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what is a day like for Lawyers ?

i have been thinking about this as a career.

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Jennifer’s Answer

There are a few factors that will generally dictate an "average" day. The biggest factor is who is your client, which can be a law firm that has many different clients, it can be a company, it can be local, state or federal government, or some other entity such as a non-profit. Another factor is the specific type of law that you practice. Litigators tend to be the most tied to deadlines, which are dictated by the local rules of civil procedure (e.g., once a complaint is filed in court by the plaintiff - the party making a claim and suing another party - the rules require the defendant - the party being sued - to respond in 30, 45, 60 , etc. days; thereafter, there are time deadlines for motions, responses, etc.). Other lawyers are tied to deadlines set by clients that are most times arbitrary but sometimes tied to a business deal (e.g., one company is buying another company, which is generally referred to as mergers and acquisitions, and both parties want the closing done by the end of the year (usually for tax reasons) so they set a schedule).

What you should really be considering, in my opinion, is how good are you at prioritizing and organizing. Clients, no matter who they are, tend to believe they are your only client (even in a company there are many managers, executives, employees who all need/want help/information from you) and expect that you are able to serve them on their timetable. So, you need to be able to recognize what matters are most time-sensitive and critical that demand your full attention now and what matters you are able to put off for another time.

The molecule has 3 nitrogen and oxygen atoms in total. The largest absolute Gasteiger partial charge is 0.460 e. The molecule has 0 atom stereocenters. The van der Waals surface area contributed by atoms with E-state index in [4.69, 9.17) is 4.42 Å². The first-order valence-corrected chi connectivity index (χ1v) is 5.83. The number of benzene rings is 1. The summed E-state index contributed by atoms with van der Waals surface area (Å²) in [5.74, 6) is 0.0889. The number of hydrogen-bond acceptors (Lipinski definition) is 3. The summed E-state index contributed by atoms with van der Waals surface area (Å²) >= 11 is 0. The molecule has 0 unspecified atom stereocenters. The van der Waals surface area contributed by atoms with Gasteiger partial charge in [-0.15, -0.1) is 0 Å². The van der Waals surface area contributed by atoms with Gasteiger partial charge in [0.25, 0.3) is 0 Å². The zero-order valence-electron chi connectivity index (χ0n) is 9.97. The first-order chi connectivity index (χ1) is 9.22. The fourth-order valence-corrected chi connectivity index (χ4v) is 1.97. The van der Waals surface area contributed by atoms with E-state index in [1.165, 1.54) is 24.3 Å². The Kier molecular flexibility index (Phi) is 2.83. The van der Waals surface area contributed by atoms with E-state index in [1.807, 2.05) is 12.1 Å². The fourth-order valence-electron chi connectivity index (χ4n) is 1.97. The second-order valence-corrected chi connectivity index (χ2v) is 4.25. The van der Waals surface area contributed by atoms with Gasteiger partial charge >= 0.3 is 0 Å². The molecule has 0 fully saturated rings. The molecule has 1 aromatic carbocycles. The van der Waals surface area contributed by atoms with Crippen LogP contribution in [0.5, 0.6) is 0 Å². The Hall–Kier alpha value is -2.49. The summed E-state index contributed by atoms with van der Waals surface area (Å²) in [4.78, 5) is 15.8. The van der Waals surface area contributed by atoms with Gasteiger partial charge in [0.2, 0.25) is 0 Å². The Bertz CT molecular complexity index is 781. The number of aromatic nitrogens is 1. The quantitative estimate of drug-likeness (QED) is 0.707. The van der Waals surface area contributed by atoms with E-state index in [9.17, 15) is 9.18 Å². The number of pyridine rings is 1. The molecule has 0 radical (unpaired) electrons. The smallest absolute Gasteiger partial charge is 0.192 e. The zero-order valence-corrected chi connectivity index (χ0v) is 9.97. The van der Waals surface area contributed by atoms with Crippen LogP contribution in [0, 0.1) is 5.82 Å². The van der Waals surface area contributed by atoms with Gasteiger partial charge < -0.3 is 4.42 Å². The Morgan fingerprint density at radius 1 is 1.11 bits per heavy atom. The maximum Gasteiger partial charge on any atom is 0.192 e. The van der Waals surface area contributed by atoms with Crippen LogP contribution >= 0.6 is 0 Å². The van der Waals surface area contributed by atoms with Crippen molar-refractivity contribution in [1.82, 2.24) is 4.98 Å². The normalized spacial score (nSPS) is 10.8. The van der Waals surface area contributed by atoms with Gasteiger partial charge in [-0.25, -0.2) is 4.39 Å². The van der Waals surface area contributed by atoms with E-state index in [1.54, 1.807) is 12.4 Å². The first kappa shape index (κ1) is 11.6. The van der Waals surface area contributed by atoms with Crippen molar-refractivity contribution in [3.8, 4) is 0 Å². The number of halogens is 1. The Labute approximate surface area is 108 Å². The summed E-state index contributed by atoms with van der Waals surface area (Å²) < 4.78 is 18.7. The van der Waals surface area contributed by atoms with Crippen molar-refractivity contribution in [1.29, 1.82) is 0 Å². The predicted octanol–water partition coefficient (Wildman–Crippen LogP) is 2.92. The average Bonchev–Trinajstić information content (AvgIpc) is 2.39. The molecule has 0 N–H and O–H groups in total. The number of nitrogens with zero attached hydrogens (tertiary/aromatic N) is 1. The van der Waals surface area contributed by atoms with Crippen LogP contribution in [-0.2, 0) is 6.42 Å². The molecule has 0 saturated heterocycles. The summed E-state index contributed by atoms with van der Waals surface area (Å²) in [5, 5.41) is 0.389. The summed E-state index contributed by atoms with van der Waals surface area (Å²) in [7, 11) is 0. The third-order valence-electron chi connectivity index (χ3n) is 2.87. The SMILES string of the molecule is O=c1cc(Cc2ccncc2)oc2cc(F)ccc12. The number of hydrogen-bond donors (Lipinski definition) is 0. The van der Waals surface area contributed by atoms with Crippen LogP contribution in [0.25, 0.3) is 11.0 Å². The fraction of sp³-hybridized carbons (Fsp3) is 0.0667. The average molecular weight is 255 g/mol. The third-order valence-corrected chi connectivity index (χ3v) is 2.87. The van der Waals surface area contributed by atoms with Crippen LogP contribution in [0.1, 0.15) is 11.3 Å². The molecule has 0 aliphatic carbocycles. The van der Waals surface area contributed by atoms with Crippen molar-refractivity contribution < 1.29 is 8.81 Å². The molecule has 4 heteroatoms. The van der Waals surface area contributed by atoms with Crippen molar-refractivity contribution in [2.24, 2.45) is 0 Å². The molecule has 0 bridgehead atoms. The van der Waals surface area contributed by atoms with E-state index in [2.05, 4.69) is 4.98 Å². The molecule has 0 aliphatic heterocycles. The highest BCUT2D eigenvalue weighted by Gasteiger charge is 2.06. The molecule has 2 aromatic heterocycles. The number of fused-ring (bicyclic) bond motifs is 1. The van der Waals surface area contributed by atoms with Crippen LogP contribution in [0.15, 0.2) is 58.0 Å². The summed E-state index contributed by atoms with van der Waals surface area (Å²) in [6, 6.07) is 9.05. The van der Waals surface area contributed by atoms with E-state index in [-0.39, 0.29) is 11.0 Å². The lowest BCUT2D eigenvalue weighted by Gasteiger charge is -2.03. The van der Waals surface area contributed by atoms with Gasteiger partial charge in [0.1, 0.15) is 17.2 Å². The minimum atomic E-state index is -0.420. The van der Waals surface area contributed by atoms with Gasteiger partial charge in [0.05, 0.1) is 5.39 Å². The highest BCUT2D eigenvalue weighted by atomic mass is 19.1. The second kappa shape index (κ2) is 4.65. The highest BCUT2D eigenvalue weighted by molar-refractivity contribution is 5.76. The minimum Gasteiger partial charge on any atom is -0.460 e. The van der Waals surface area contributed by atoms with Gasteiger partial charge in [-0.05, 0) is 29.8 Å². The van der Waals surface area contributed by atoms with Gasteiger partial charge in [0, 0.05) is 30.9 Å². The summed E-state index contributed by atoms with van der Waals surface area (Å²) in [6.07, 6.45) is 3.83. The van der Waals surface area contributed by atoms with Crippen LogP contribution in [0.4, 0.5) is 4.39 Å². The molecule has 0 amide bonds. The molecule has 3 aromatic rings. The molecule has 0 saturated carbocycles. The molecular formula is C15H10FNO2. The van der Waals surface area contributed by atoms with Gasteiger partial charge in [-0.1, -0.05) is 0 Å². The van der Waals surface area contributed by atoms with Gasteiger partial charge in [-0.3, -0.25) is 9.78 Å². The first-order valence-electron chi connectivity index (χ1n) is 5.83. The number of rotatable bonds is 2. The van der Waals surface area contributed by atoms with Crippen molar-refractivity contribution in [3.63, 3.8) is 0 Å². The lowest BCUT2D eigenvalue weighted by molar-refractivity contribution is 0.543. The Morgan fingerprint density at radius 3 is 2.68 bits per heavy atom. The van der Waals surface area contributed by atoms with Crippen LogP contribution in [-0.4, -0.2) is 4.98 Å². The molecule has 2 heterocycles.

Years of experience build this library of knowledge and management. At the outset of your career, senior lawyers you work with will/should help you to build this type of knowledge.

Best of luck!
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Autumn’s Answer

Hi, Ju'Lyon! A day in the life of a lawyer can vary based on a few things, namely the type of law practiced. I'm an attorney for a large company (typically referred to as In-House Counsel). My day is typically includes a variation of the main components of my job: negotiating contracts with customers via email and phone, researching laws to provide advice to internal teams, drafting or revising drafts based on what's best for the company. Sometimesz it's very busy at times but also can slow down, especially around the holidays. There can also be special projects that pop up. I'm sure this day differs from those of other attorneys since there are so many different ways to practice law. If you decide to go to law school, try to use that time to explore the subjects and matters that interest you. That will help you figure out the type of law that is the best match for you once you graduate. Best of luck to you!
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Dan’s Answer

Hi Ju'lyon,

You've received some good answers above. Let me add to the mix. What's typical often depends on the type of law practice you may decide to go into. I work as an "in house" lawyer -- that means I'm employed by a corporation and have only one client. It suits me because I have enjoyed learning all about that corporation's business and serving one client, as opposed to many. I'm typically spending half of my day in meetings and videoconferences with other lawyers and business people and the other half reading and responding to client inquiries (lots of email!).

Lawyers who have other law practices could have a very different "typical" day. I have friends who are trial lawyers and judges -- they spend most of their days in the courtroom, much like you've probably seen on t.v. That is a small slice of lawyers overall. The vast majority spend much of their time as I do -- lots of meetings, lots of reading, and lots of writing! Good luck in your career.
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